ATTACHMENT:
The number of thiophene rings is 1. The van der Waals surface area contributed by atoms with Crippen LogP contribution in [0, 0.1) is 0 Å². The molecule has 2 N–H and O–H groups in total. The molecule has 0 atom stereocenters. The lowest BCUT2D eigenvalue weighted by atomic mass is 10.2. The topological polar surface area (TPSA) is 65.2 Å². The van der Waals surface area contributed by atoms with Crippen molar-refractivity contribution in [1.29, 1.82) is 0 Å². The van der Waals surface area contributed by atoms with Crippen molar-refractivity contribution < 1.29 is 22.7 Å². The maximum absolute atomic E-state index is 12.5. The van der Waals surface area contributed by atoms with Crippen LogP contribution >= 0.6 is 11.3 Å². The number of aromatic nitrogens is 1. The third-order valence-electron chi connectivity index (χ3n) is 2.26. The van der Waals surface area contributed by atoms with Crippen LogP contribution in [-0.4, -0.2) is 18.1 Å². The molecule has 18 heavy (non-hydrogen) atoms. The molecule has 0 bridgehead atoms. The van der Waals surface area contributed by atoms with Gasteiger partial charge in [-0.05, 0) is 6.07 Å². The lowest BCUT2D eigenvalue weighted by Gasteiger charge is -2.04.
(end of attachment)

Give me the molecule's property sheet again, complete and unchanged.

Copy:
The number of thiophene rings is 1. The van der Waals surface area contributed by atoms with Crippen LogP contribution in [0, 0.1) is 0 Å². The molecule has 2 N–H and O–H groups in total. The molecule has 0 atom stereocenters. The lowest BCUT2D eigenvalue weighted by atomic mass is 10.2. The topological polar surface area (TPSA) is 65.2 Å². The van der Waals surface area contributed by atoms with Crippen molar-refractivity contribution in [1.29, 1.82) is 0 Å². The van der Waals surface area contributed by atoms with Crippen molar-refractivity contribution < 1.29 is 22.7 Å². The maximum absolute atomic E-state index is 12.5. The van der Waals surface area contributed by atoms with Crippen LogP contribution >= 0.6 is 11.3 Å². The number of aromatic nitrogens is 1. The third-order valence-electron chi connectivity index (χ3n) is 2.26. The van der Waals surface area contributed by atoms with Crippen LogP contribution in [-0.4, -0.2) is 18.1 Å². The molecule has 18 heavy (non-hydrogen) atoms. The molecule has 0 bridgehead atoms. The van der Waals surface area contributed by atoms with Gasteiger partial charge in [-0.05, 0) is 6.07 Å². The lowest BCUT2D eigenvalue weighted by Gasteiger charge is -2.04.